Unfortunately it was 6:30pm and with only an hour and a half of light left we had a couple of options to consider. It had been a dry day and the upper slabs although still wet looked passable. We could go for the top probably doing a large portion in the dark by head torch before a forced bivvy on the summit or we could have a forced bivvy on the ledge we were on which had a small roof and finish off the climb in the morning.  Some clouds had been building up but we hadn’t yet had the rain and minor thunderstorm we had had most other days. The weather had mentioned there was the possibility of no afternoon thunderstorm but with the clouds that had built up I wondered if it was just going to be delayed till later in the evening.  We were tired and took the less epic option of staying on the ledge with the small roof. It got dark by around 8 and the sky opened. Pouring rain, thunder and lightning for the entire night. Our decision not to blast on for the summit was a lifesaver. We huddled freezing in our down jackets and got little to no sleep.
Our sheltered ledge for the night half way up Cima Ouest.
 Day 6:
The upper slabs became a waterfall and everything was soaked. I traversed an easy pitch to the start of the upper route and belayed Robbie over whilst standing in a waterfall. I was now freezing and soaked. We made the decision to bail but didn’t know how as rappelling over the roof below would be impossible. I had a vague idea that there was a way to traverse all the way right, along the weakness the ledge we had bivvied on was associated with, which would lead to an exit from the face. I am not sure where I got it from but it wasn’t true. We monkeyed along a rail for two pitches past rusty fixed protection where the Cassin route traversed in. Eventually the Cassin route continued down and right on rusty pins in a way we couldn’t follow. Instead I climbed another 10m without gear and found a shiny new bolted anchor hidden around a corner. We knew a couple of German climbers who had climbed a new bolted 7c somewhere on this section of the face and figured that this must be it. There was even chalk on the holds. We couldn’t traverse any more right so we started rappelling. I had to back clip some bolts and swing around to reach the lower anchors but they kept on appearing and after an hour or so we were back on solid ground.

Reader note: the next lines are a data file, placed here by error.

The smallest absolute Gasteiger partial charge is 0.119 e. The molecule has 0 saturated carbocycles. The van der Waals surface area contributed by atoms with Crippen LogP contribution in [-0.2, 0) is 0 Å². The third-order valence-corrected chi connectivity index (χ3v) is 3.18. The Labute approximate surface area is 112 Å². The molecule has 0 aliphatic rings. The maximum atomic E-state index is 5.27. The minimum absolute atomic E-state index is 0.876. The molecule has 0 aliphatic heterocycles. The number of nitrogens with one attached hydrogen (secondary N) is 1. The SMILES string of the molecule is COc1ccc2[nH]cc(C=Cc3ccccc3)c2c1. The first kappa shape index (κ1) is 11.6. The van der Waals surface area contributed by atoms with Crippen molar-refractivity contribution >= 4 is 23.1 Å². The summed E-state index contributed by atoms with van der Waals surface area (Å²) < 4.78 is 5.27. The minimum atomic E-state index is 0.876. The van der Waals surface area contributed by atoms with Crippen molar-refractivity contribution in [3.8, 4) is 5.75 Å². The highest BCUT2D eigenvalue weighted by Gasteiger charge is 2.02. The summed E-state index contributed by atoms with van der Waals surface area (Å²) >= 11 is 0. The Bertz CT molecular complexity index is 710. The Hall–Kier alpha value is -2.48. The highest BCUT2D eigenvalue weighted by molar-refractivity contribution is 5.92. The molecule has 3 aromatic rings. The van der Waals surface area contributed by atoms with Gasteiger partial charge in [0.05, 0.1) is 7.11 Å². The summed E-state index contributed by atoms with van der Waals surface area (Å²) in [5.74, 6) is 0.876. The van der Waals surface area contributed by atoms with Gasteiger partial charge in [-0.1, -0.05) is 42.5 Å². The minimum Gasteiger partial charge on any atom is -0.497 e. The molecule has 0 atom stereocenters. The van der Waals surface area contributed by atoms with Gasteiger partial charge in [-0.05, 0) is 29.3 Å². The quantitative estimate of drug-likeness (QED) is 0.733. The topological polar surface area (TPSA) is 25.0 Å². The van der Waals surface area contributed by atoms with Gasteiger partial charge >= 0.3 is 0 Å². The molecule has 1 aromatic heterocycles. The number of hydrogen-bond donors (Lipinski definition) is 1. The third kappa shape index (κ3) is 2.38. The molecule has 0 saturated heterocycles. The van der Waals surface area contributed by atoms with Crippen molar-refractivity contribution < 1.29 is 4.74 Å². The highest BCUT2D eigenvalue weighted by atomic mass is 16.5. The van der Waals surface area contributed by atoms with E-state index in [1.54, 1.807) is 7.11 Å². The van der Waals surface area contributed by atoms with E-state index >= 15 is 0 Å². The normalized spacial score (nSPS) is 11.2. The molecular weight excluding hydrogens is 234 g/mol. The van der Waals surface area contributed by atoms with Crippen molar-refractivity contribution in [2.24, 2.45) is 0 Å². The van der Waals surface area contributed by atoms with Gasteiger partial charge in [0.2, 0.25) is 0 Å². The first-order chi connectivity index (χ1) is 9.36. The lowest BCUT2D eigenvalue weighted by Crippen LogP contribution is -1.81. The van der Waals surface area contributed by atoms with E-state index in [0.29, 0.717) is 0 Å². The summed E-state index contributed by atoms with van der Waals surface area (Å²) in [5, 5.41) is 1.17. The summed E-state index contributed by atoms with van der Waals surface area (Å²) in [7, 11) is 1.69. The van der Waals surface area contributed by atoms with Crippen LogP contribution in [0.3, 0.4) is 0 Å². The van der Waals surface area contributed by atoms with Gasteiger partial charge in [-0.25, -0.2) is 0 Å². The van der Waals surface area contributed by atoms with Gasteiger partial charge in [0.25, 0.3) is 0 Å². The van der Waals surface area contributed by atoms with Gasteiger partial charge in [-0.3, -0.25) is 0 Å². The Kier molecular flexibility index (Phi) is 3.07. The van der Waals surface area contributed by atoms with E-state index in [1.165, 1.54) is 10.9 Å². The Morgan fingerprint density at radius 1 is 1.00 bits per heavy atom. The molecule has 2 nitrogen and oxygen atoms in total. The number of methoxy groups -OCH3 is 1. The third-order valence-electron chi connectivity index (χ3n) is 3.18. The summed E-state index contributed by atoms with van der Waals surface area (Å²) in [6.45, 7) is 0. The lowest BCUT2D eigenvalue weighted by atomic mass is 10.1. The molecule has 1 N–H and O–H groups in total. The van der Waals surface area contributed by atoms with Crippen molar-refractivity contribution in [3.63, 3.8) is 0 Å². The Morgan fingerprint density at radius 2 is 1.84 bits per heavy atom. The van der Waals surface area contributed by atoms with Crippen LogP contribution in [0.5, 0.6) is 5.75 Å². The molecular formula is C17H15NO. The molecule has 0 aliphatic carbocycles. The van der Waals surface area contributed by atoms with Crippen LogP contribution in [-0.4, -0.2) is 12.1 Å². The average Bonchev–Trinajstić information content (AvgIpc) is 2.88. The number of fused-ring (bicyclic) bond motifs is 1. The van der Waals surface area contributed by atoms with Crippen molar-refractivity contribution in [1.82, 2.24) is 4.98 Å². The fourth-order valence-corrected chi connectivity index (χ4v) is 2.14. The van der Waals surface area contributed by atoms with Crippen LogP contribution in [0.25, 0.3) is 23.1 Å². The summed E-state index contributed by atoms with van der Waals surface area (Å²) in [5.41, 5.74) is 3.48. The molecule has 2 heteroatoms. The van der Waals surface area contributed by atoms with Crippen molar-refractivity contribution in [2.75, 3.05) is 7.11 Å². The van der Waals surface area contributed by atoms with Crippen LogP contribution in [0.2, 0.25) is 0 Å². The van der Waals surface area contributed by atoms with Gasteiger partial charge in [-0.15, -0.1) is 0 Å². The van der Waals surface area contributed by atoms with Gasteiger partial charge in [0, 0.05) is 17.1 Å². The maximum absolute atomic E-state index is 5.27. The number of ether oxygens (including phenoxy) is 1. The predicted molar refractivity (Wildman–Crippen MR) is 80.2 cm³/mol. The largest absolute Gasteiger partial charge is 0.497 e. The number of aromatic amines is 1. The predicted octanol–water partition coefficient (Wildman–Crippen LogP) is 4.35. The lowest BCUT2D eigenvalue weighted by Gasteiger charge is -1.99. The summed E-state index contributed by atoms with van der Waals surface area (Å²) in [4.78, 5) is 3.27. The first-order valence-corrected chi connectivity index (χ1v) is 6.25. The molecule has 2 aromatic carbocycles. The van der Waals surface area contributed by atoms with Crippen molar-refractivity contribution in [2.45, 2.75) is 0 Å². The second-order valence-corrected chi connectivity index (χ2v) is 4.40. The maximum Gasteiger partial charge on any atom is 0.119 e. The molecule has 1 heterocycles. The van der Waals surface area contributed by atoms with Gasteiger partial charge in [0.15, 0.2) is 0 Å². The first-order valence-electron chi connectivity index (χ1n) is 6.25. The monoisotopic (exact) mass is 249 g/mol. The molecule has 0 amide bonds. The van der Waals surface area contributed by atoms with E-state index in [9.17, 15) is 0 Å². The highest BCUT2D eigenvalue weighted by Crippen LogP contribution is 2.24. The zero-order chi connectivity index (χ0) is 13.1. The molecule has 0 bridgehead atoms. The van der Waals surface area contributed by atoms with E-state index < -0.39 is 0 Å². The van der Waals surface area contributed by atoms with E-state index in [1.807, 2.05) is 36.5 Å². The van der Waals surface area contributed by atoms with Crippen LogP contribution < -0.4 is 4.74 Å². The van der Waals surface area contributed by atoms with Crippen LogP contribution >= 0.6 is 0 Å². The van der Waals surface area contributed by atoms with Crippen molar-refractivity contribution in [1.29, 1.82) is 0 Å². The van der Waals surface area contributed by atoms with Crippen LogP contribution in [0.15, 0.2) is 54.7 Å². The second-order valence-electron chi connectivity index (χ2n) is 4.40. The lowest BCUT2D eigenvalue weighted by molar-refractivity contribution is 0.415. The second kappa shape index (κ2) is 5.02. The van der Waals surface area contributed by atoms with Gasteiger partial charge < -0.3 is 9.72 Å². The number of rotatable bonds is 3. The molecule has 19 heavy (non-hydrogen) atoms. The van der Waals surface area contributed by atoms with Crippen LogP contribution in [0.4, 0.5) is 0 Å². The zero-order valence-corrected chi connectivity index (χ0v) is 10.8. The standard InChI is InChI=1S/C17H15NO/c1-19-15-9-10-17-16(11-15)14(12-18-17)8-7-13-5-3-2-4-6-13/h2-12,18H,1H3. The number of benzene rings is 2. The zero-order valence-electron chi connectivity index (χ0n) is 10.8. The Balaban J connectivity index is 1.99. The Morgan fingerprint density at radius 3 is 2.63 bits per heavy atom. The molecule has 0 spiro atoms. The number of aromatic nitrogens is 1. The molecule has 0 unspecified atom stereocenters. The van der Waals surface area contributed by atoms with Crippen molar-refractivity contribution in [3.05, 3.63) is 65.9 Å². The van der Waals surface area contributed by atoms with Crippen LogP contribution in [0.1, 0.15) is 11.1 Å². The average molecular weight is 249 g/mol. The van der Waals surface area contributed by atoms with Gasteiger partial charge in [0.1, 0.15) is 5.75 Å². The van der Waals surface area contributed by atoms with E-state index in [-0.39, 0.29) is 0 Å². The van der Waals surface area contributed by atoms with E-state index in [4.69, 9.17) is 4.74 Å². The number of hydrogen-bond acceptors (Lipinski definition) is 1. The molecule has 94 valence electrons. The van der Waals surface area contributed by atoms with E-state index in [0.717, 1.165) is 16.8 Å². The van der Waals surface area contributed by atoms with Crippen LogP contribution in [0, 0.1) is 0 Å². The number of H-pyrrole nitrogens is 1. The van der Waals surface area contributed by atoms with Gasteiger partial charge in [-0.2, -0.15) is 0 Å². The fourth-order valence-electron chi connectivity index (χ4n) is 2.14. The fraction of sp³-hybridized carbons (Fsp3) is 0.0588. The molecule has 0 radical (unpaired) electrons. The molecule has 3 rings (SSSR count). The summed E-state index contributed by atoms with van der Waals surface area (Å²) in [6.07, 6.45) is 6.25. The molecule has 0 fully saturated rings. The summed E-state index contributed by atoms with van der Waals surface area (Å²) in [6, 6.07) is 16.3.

It was awesome to be part of Robbies achievement in freeing all the Bellavista pitches and a fun couple of days out getting stuck on a ledge yet again. Now we can do some sport climbing before focusing on another big objective. We are constantly talking about The Eiger although with the wettest summer in 30 years (apparently) it won’t be in good condition. We shall see what the weather does over the next couple of weeks anyway and maybe go play on it.
Made a timelapse of the sunset and managed to get this shot with some lightning in it.


Eckhard Bartens said...

Was nice meeting you at Auronzo. Still can't imagine what you guys are doing! Good look, Ecki

CC said...

We'll done guys.